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    $\begingroup$ I have no background whatsoever with QFT, but if this is the same $\gamma$ as the Lorentz factor (?), it should be $\gamma = 1/\sqrt{1-v^2/c^2}$. Though it could of course be the case that I am on a totally wrong track and those aren't related. $\endgroup$
    – jng224
    Mar 9, 2021 at 20:01
  • $\begingroup$ @Jonas I had exactly the same thought before I read your comment. $\endgroup$ Mar 9, 2021 at 20:07
  • $\begingroup$ Assuming you mean the Lorenz factor, you are referring to classical quantum mechanics, and speeds exceeding c are present there. $\endgroup$ Mar 9, 2021 at 20:15
  • $\begingroup$ Well spotted! Force of habit, I always use units with $c=1$ to avoid cluttered notation. I do indeed use $\gamma$ for the famous special relativity factor. $\endgroup$
    – my2cts
    Mar 9, 2021 at 21:10
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In relativistic quantum field theory (QFT) it is not the velocity that is fundamental but four-momentum:

$$p=\frac{mv}{\sqrt{1-v^2/c^2}}.$$

So all intermediate "trajectories" between two spacetime points (virtual trajectories, in the path integral formalism of QFT) do not have the quality of lightspeed greater than $c$. This speed is never exceeded. There is an infinite range of the vales of $p$ though.

How does quantum field theory account for the movement of an electron orbiting a proton from one place to another place in the next instant of time - at a distance that even light couldn't reach in the time elapsed?

It should be emphasized that QFT has difficulties in handling bound states. It allows us to calculate scattering amplitudes and decay rates with high precision. But in doing so external lines in the associated Feynmann diagrams refer to external lines that represent free fields. For an atom, no external lines are there. Hence the difficulty. Of course, in QFT no velocities $v$ which exceed the speed of light are present, as might be clear from what I wrote above.

You write:

How does quantum field theory account for the movement of an electron orbiting a proton from one place to another place in the next instant of time - at a distance that even light couldn't reach in the time elapsed.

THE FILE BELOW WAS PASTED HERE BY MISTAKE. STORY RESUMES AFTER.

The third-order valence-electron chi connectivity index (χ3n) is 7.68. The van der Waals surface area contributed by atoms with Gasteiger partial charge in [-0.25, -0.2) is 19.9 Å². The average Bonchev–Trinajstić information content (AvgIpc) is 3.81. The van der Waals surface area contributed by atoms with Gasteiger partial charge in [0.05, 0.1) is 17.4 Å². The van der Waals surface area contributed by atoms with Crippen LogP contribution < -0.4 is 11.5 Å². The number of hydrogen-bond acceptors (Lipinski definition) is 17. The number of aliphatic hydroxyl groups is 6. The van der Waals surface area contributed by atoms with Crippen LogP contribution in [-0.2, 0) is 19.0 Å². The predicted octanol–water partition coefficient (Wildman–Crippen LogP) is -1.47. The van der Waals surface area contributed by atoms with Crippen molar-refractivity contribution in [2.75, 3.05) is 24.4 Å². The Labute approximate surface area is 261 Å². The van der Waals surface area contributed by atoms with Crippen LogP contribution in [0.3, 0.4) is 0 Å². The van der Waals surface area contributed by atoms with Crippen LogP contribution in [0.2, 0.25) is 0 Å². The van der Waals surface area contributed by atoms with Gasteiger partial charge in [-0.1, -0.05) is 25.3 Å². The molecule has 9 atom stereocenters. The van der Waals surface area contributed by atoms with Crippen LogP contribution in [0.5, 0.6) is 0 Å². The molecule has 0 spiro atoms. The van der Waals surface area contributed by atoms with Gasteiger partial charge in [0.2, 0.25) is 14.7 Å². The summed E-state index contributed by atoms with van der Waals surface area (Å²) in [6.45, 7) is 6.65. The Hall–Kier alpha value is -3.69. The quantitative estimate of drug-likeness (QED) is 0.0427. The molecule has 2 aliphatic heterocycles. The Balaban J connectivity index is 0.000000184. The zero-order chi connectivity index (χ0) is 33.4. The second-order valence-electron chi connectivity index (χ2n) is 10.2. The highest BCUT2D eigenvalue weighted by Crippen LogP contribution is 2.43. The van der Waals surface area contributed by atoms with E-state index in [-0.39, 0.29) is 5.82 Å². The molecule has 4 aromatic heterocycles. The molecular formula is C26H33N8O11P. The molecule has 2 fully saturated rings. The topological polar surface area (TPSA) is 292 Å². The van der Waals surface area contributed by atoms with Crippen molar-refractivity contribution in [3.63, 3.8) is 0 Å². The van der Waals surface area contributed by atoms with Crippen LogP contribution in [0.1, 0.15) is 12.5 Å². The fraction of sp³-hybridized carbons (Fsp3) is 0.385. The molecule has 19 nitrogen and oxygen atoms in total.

First, there is no next instant of time. Instants have zero extent and putting two instants together will give the same instant. There is no next instant though it's obvious what you mean: to take the differential of time $dt$. They are defined as intervals with an extent approaching zero.
Secondly, in QFT an electron doesn't move in an orbit around a proton. So to say that in one $dt$ the electron is at a different position than the next $dt$ isn't correct. Maybe this is the case in ordinary QM, but seeing QFT as lying beneath ordinary QM, this can't be the case.
The path integral in QFT stands in direct relation to the wavefunction in ordinary QM. But a thorough derivation of the wavefunction of an electron in interaction with a proton hasn't been derived, although the wavefunction can be derived in ordinary QM (but QFT holds the key to what's really "going on").

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  • $\begingroup$ Nevertheless, whatever you mean by $v$, it cannot exceed $c$. $\endgroup$
    – my2cts
    Mar 9, 2021 at 19:05
  • $\begingroup$ @my2cts Isn't that what I stated? $\endgroup$ Mar 9, 2021 at 19:09
  • $\begingroup$ That is true, but I had a more straightforward answer in mind, which I now posed. $\endgroup$
    – my2cts
    Mar 9, 2021 at 19:58